Mike Cumpston Visits the STI Factory


by Mike Cumpston

photography by Mike Cumpston

November 15th, 2007




With the introduction of the Texican Single Action Army revolver, STI Inc. broadened its already wide footprint in the world -wide shooting industry. Company founder Vergil Tripp pioneered the use of  Electric Discharge  Machining (EDM) for production of the lock components of the 1911 pistols that dominate the International Practical Shooting Conference (IPSC) action shooting game. He also developed the modular 2011 frame selling kits to the foremost custom gunsmiths and eventually producing competition-ready complete pistols.  Under the leadership of President and CEO, David Skinner, STI has become a dominant force in the growth of action shooting sports world-wide. The watch words, "Power, Speed, Accuracy", make IPSC competition a harsh crucible for the equipment involved. The practitioners of the sport and other action shooting venues are likely to fire 30,000 rounds and more of high intensity cartridges in the course of a year. Rapid and sustained fire are the order of the day and money and reputations ride on the reliability of the chosen handguns.

There is much cross- pollination in the handgun community and inevitably the reputation earned by STI carried over to the police and military arenas around the world. About five years ago STI began a concerted sally into that realm, introducing new models geared toward the most sophisticated elements and even branching out into concealment arms for the discerning private citizen.

The excitement generated by the prospect of a traditionally styled single action from a company noted for ultra-precision manufacturing standards motivated me to contact company rep, Rabbit Boyett who extended an invitation for a factory tour. The more hot-shot of the gun scribes had gobbled up all the available column inches vis--vis the Texican but Jeff Quinn gave me a push down Interstate 35 for a side bar on the STI operation. The main industrial plant housing the 1911 and 2011 production facilities is located in Georgetown, Texas - just north of Austin on the Interstate 35 corridor, now a tentacle of the Central Texas Urban/Industrial Dimerge for those rare, twisted individuals who like to read urban sociology texts. It is ideally located vis--vis a large, high-quality labor force, business-friendly political climate, an active shooting community and a brain trust of skilled artisans either actively aligned with STI or following their own, but none the less beneficial, trajectories.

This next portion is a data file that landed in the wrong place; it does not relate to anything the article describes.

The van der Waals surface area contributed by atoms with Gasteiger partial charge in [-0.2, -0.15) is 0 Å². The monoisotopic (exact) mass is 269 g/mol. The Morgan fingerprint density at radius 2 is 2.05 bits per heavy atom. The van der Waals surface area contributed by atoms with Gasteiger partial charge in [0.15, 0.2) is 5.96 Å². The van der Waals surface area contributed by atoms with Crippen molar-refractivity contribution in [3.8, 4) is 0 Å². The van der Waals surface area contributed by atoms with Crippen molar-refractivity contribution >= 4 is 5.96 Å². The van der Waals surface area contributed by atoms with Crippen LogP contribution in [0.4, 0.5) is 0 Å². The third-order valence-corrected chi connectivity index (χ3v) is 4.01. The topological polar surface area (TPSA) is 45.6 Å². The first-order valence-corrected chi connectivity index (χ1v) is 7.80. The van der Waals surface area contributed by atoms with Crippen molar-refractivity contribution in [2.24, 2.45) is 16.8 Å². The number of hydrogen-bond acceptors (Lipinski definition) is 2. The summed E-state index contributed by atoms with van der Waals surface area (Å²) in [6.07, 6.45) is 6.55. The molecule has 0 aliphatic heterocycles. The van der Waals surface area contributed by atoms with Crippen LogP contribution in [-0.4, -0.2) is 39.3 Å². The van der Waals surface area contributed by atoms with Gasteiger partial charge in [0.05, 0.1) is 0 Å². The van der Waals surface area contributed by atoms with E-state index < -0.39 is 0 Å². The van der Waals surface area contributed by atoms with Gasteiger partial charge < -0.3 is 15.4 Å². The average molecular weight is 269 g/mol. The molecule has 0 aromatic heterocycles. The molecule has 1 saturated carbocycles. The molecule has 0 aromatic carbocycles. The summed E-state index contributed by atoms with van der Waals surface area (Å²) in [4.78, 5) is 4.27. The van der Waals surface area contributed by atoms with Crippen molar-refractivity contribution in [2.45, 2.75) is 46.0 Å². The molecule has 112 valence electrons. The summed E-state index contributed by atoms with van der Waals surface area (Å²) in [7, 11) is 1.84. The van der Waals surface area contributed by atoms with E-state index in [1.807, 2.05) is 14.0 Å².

Rabbit met me at the front door and spirited me on an excursion beginning at the loading dock door and culminating in the office of the company president where I able to launch inane questions at Mr. David L. Skinner.  Along the way, we were joined by Donnie Robbins, shop supervisor and a graduate of the aero-space industry, Freno Worley, EDM magician and overseer of the 2011 operations and a large community of personable, skilled and highly motivated owner-employees. STI is a profit-sharing enterprise and every member of the staff is fully invested in the profit motive and enjoys the sure knowledge of accomplishment that comes with employing personal skills in a productive environment. 

Raw material arrives in rectangular billets of 4140 steel, is cut to length, surface ground to precise dimensions and heat-treated after minimum machining.  Some of the tooling dates to the World War II era but current EDM and Computer Assisted Design and Manufacture are at the heart of the operation.  Quality assurance is visible at each stage and each operator is responsible for assuring that the major substructures are within specifications as they move from one operation to the next. Micrometers, calipers and gages are much in evidence at every stage. Quality control supervisors monitor the major shops and the completed firearms are inspected and test fired by the quality control department. Where the manufacturing processes of the 19th and 20th centuries tended to marginalize the human component, the modern system brings the elements of intellect, hand, and eye back to the forefront. Setup, monitoring and operation of the CNC machinery and hand-work with low-tech tools are equally essential to the final outcome.